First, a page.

The House and Senate are in session this week. Congress is facing urgent deadlines to avoid both a federal government shutdown and a debt limit default, pass the annual defense authorization bill and finalize President Joe Biden’s signature social spending bill, the Build Back Better (BBB) Act.
The most pressing matter lawmakers face is a Friday, December 3 deadline to pass a stopgap funding bill to keep the federal government open. House Appropriations Committee Chair Rosa DeLauro (D-CT) told reporters recently that she would like a short-term Continuing Resolution (CR) that would set up another deadline later in December, which would keep the pressure on lawmakers to negotiate a full-year funding package. But with government funding set to expire on Friday, many speculate that House lawmakers will offer a short-term CR through January 21 or 28, 2022, with a House vote later this week. Lawmakers will also need to act to raise or suspend the debt limit later in December. In a letter to House Speaker Nancy Pelosi (D-CA), Treasury Secretary Janet Yellen projected that Congress faces a deadline as early as December 15 to suspend or increase the debt limit in order to avoid defaulting on the nation’s debt. While some Republicans backed a short-term deal in October to avoid a default, they have said that Democrats need to act on their own to find a long-term debt limit solution, including attaching the debt limit increase to a budget reconciliation bill. House Budget Committee Chair John Yarmuth (D-KY) has said that path would take roughly two weeks, forcing a decision by December 1. “If we’re dealing with a possible December 15 deadline, we can’t wait any longer than that,” he said.
The Senate will vote tonight to finish debate on the annual must-pass Fiscal Year (FY) 2022 National Defense Authorization Act (NDAA; H.R. 4350). Democrats and Republicans will work through disagreements regarding the amendment process, which led lawmakers to leave the NDAA vote until after the Thanksgiving recess. The vote to invoke cloture on an amendment by Sen. Jack Reed (D-RI), is currently scheduled for Monday evening. Senate Democrats, led by Majority Leader Chuck Schumer (D-NY), also hope to advance President Biden’s $1.85 trillion BBB Act by Christmas. While the House passed their version of the bill on November 19, Sens. Joe Manchin (D-WV), Kyrsten Sinema (D-AZ), and Bernie Sanders (I-VT) have taken aim at various provisions they wish to have added or removed from the House-passed version of the bill. Major points of contention remain, including: the State and Local Tax (SALT) deduction, paid family and medical leave, drug pricing, and immigration language. Of all the legislative items Congress hopes to complete by the end of 2021, the BBB Act has the most challenging path to completion, even with Majority Leader Schumer’s Christmas goal.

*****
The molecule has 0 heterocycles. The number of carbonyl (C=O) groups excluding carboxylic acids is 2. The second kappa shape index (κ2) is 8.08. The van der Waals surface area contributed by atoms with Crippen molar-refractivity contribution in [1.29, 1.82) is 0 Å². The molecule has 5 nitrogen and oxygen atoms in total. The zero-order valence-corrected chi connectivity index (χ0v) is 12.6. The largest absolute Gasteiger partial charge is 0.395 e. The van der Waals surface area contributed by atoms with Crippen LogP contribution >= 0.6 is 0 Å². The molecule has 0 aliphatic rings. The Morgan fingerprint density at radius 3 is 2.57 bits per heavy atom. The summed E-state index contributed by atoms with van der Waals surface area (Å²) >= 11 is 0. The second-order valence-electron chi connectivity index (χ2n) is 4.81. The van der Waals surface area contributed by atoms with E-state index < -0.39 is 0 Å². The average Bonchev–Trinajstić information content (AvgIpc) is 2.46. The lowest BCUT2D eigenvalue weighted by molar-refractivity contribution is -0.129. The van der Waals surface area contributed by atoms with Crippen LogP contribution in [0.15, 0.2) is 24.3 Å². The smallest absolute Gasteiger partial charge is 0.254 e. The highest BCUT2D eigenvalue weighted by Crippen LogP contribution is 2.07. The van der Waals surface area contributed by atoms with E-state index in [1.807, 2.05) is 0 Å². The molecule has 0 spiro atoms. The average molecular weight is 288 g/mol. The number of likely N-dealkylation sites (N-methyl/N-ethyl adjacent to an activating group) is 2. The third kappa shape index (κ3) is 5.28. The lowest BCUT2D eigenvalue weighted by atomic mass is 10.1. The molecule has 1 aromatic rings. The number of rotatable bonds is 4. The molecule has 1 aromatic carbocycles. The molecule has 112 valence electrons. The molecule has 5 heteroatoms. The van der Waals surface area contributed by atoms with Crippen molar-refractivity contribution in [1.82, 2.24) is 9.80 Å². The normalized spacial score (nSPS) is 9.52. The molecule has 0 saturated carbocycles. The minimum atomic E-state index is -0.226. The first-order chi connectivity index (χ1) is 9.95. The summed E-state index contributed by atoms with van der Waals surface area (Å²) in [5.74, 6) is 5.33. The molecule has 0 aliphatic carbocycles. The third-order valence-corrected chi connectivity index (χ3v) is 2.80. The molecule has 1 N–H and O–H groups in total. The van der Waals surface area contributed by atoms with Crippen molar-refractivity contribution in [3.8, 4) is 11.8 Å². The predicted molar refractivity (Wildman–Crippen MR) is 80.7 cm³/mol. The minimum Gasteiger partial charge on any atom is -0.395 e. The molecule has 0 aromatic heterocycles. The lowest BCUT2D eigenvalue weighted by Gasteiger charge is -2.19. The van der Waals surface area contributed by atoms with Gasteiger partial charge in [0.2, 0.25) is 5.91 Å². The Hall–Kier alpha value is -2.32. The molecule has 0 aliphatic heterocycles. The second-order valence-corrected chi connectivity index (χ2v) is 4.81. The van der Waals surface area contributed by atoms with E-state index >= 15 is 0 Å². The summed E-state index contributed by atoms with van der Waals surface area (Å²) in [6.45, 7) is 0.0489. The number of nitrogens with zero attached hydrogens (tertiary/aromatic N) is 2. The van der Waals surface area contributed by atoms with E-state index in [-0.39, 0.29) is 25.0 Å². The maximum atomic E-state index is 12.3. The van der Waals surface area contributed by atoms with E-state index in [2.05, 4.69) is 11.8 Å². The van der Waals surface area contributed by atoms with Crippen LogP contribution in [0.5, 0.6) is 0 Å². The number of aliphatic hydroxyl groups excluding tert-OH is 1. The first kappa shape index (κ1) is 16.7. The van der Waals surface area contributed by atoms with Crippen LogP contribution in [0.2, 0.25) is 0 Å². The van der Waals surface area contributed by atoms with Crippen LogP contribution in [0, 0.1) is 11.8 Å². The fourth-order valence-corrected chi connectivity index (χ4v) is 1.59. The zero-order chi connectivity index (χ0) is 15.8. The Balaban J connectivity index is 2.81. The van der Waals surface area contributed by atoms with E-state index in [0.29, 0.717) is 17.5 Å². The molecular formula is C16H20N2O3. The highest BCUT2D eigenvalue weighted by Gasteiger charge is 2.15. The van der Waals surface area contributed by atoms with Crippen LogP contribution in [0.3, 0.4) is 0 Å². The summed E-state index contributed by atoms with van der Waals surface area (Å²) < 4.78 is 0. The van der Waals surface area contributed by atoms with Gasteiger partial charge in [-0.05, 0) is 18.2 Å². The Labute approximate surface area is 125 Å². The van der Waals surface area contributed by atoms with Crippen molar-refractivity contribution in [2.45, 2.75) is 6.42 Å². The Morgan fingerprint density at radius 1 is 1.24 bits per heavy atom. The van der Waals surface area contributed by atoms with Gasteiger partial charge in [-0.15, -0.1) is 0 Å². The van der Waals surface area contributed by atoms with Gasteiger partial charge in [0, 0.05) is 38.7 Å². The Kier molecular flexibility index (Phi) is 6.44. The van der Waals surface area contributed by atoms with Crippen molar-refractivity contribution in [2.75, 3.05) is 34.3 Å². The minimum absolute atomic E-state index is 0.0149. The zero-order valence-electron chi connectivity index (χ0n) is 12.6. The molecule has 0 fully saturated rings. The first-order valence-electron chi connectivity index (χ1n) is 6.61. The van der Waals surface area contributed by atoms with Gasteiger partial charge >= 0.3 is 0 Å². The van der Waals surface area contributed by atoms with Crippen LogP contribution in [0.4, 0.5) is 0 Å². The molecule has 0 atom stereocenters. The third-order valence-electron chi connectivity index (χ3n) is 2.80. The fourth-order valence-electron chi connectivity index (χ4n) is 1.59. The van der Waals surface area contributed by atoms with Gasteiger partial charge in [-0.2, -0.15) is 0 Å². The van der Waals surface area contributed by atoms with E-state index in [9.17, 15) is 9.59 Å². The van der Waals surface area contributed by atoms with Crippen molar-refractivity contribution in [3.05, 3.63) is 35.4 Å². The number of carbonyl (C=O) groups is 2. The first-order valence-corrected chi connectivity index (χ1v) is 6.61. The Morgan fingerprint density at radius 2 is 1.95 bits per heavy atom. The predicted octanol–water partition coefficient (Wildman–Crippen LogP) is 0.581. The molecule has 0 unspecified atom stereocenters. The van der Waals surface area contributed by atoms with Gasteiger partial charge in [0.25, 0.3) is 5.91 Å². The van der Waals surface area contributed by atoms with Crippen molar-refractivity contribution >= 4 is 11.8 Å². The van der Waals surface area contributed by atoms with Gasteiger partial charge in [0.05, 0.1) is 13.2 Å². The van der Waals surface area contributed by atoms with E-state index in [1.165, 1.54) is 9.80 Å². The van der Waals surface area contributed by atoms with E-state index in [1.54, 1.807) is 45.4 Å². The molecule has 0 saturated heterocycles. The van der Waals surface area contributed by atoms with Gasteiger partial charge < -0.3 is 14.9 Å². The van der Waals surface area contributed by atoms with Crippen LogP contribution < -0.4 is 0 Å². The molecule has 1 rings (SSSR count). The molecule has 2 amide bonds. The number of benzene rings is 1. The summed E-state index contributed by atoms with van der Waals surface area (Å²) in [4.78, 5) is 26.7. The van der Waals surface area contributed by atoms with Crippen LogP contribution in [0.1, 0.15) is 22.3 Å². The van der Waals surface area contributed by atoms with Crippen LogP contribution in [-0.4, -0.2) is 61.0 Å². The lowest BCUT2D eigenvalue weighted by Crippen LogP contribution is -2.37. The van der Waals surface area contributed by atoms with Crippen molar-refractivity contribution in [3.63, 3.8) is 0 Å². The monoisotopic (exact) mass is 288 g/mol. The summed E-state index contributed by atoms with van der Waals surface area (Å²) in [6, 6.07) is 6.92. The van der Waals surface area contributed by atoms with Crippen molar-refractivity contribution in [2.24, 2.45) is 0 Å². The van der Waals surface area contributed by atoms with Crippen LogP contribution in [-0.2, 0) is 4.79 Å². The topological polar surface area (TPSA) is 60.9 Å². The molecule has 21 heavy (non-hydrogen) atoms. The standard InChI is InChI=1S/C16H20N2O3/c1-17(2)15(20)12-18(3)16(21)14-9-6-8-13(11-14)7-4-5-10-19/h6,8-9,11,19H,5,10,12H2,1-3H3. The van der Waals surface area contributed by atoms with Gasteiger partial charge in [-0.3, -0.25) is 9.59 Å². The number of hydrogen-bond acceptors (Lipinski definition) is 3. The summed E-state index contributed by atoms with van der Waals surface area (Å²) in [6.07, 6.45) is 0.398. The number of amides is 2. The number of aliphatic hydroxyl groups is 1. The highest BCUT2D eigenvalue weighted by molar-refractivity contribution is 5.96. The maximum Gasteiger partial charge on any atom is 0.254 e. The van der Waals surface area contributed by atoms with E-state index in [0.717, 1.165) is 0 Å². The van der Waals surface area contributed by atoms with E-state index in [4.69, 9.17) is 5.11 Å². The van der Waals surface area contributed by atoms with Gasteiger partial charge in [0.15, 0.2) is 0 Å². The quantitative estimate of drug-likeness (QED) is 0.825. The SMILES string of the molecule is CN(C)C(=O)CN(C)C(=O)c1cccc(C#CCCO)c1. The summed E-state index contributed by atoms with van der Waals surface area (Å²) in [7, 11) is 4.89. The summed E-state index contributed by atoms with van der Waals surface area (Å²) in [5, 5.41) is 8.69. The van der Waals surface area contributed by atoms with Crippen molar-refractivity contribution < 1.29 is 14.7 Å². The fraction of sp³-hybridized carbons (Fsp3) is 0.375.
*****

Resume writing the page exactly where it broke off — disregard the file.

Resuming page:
The House will also consider 24 bills under suspension of the rules, including the Future Uses of Technology Upholding Reliable and Enhanced (FUTURE) Networks Act (H.R. 4045), which establishes a “6G Task Force” to study the sixth generation of mobile technology and assess potential uses and limitations of the technology with regards to supply chain and cybersecurity. The House may also consider the Protecting Our Democracy Act (H.R. 5314), legislation which includes “a sweeping package of reforms that will strengthen America’s democratic institutions against future presidents, regardless of political party, who seek to abuse the power of their office for corrupt purposes.” Legislation for Fiscal Year (FY) 2022 Appropriations, which would fund the government past Friday, is also listed for possible consideration.
For the remainder of the week, several House committee hearings include: a House Financial Services Committee hearing on “Pandemic Response from the Treasury Department and Federal Reserve”; a House Transportation and Infrastructure Committee hearing on “The Evolving Cybersecurity Landscape”; and a House Oversight and Reform Committee hearing on “The Future of Federal Work.” Regarding Senate committee hearings this week, the Senate Banking Committee will hold a hearing on “CARES Act oversight: Building a Resilient Economy”; the Senate HELP Committee will hold a hearing on the nomination of Lisa Gomez to be Assistant Labor Secretary for the Employee Benefits Security Administration; and the Senate Environment and Public Works Committee will vote on Christopher Frey to be Assistant Administrator for Research and Development at the Environmental Protection Agency.
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